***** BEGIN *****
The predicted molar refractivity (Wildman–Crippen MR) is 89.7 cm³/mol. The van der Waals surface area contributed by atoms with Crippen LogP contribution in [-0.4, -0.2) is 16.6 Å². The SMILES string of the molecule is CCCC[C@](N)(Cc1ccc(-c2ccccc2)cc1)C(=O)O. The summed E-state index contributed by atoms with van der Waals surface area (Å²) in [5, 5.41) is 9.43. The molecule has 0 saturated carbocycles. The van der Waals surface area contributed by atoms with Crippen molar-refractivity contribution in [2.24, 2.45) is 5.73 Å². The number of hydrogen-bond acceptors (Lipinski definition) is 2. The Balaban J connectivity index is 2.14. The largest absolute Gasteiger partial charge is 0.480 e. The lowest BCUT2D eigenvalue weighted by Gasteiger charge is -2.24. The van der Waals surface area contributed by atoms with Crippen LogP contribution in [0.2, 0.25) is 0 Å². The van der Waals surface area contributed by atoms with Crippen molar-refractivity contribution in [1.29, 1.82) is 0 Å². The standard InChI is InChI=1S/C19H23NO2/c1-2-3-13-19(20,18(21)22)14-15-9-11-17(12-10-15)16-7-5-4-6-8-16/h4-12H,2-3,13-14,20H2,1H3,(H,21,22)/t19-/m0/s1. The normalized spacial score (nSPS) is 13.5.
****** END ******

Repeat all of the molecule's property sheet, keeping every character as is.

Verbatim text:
The predicted molar refractivity (Wildman–Crippen MR) is 89.7 cm³/mol. The van der Waals surface area contributed by atoms with Crippen LogP contribution in [-0.4, -0.2) is 16.6 Å². The SMILES string of the molecule is CCCC[C@](N)(Cc1ccc(-c2ccccc2)cc1)C(=O)O. The summed E-state index contributed by atoms with van der Waals surface area (Å²) in [5, 5.41) is 9.43. The molecule has 0 saturated carbocycles. The van der Waals surface area contributed by atoms with Crippen molar-refractivity contribution in [2.24, 2.45) is 5.73 Å². The number of hydrogen-bond acceptors (Lipinski definition) is 2. The Balaban J connectivity index is 2.14. The largest absolute Gasteiger partial charge is 0.480 e. The lowest BCUT2D eigenvalue weighted by Gasteiger charge is -2.24. The van der Waals surface area contributed by atoms with Crippen LogP contribution in [0.2, 0.25) is 0 Å². The van der Waals surface area contributed by atoms with Crippen molar-refractivity contribution in [1.29, 1.82) is 0 Å². The standard InChI is InChI=1S/C19H23NO2/c1-2-3-13-19(20,18(21)22)14-15-9-11-17(12-10-15)16-7-5-4-6-8-16/h4-12H,2-3,13-14,20H2,1H3,(H,21,22)/t19-/m0/s1. The normalized spacial score (nSPS) is 13.5.